Cristiano Ronaldo vs. Zlatan Ibrahimovic Clash Takes Spotlight in Playoff Match

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Cristiano Ronaldo vs. Zlatan Ibrahimovic Clash Takes Spotlight in Playoff Match
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Whatever happens during the European World Cup playoffs, one of the world's greatest footballers will miss Brazil 2014, as Cristiano Ronaldo's Portugal goes up against Zlatan Ibrahimovic's Sweden for the right to compete in the summer.

Both the Portuguese forward and the Swedish striker are the undoubted stars of their national teams and both Ballon d'Or nominees must be on match-winning form in order to lift their countries into next year's tournament.

 

Yet as much as the tie is pinned around the two high profile players who are set to contest it, there should also be a focus on the lacking quality of the squads behind them.

Gonzalo Arroyo Moreno/Getty Images
No player is bigger than a club? Cristiano Ronaldo is bigger than Portugal.

Beyond Ronaldo, Portugal have very few players anywhere near the attacker's level. Even with such skilful and talented individuals as Nani, Moutinho and Fabio Coentrao, the team feels top heavy and centred—if not wholly reliant—on their Real Madrid super star and national captain.

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Eusebio presents Ronaldo with an award prior the 2008 Champions League draw.

For a country that was once able to call upon the legendary striker Eusebio to lead the line, Portugal are currently suffering from a serious lack of talent when it comes to frontmen able to work as the national spearhead.

Postiga remains their best option up front, but he is neither effective as a target man nor decisive enough as a finisher to act as Ronaldo's foil or help shoulder the attacking burden Cristiano must carry for the Seleccao.

Similarly, Sweden lack quality beyond the talent sink of Ibrahimovic who leads from the front in a very real sense.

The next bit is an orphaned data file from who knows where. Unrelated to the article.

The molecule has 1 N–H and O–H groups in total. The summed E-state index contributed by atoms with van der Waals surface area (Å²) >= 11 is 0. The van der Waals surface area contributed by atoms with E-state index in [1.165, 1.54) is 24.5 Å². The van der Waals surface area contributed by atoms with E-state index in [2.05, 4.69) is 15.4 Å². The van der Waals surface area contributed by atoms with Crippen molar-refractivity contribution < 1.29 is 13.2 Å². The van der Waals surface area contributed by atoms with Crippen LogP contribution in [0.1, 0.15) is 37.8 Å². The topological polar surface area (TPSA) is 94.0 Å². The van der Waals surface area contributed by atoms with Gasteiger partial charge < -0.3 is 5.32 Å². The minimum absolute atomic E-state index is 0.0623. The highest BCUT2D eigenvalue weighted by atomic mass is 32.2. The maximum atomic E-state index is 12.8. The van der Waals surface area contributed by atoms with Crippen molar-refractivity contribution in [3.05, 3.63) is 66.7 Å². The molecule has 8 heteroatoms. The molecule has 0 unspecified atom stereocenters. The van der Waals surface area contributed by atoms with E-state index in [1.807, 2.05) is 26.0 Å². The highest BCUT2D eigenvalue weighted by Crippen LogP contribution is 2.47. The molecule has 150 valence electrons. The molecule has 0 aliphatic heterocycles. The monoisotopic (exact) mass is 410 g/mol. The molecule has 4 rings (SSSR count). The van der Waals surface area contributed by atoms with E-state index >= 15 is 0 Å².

He is a magician on the ball, a ball magnet in the air, a playmaker between the lines and a goal threat from almost every angle in and around the penalty box.

Just ask Joe Hart why he is such a dangerous player.

Able to play with his back to goal, through the channels or running onto balls, he is a uniquely complete striker backed up by a very workman-like team of compatriots several rungs below him in terms of ability or football genius.

Jamie McDonald/Getty Images
Without Zlatan Ibrahimovic Sweden are very average.

Like Portugal, the Swedes have a handful of players who can contribute such as Seb Larsson and Ramus Elm, but not to the level required, making their attacking plans rather predictable: pass it to Zlatan.

Pass it to Cristiano would also be a valid slogan for the Portuguese to live by too, but with both players also placed on similar pedestals for their clubs, they shouldn't struggle too much to thrive in the limelight as they duke it out to reach Brazil.

They are both in good form heading into this pivotal first leg of their World Cup playoff too, with Ronaldo firing home a hat-trick in Madrid's 5-1 home win over Real Sociedad and Ibrahimovic also striking three times for Paris Saint-Germain in a 3-1 victory against Nice at the weekend.

It's unlikely that either of their countries will pose much of a threat to the favourites at the World Cup regardless of who makes it through due to this reliance on them as individuals however, regardless of their brilliance.

Even Brazil need more than Neymar, with the likes of Hulk, Oscar and Lucas important figures in Luiz Felipe Scolari's plans to make the host nation a more multi-faceted trophy threat, while Argentina's defence has long undermined the presence of Lionel Messi in their roster.

 

A slow start for whichever icon makes it to Brazil could see their nation dumped out in the group stage, yet a truly inspired tournament could fire them into the later stages, but it would take far more—in the era of Spain, Germany and football with a collective focus—to go all the way.

Still, one of Ronaldo and Ibrahimovic will definitely miss out, and their forced absence is set to be a mini-tragedy for the spectacle of next year's tournament.

Who do you want to see make it to Brazil 2014?

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Both attackers' goals are regularly featured in FIFA's annual round up of the very best strikes in the calendar year—the Puskas Award—and robbing the World Cup of a protagonist capable of producing such magic on the pitch will deprive us all of the sort of player who could make the Brazil 2014 a classic.

Ibrahimovic himself certainly believes that the summer tournament can't afford to miss out on his excellence, according to John Drayton of The Daily Mail.

The Swedish striker has declared:

I think that the World Cup needs Zlatan more than Ronaldo.

The excitement I can bring to the game and the goals I can score—nobody can rival me for that. I believe the fans would want to see me there above anybody.

Who do you want to see competing at the World Cup? Ronaldo or Ibrahimovic?

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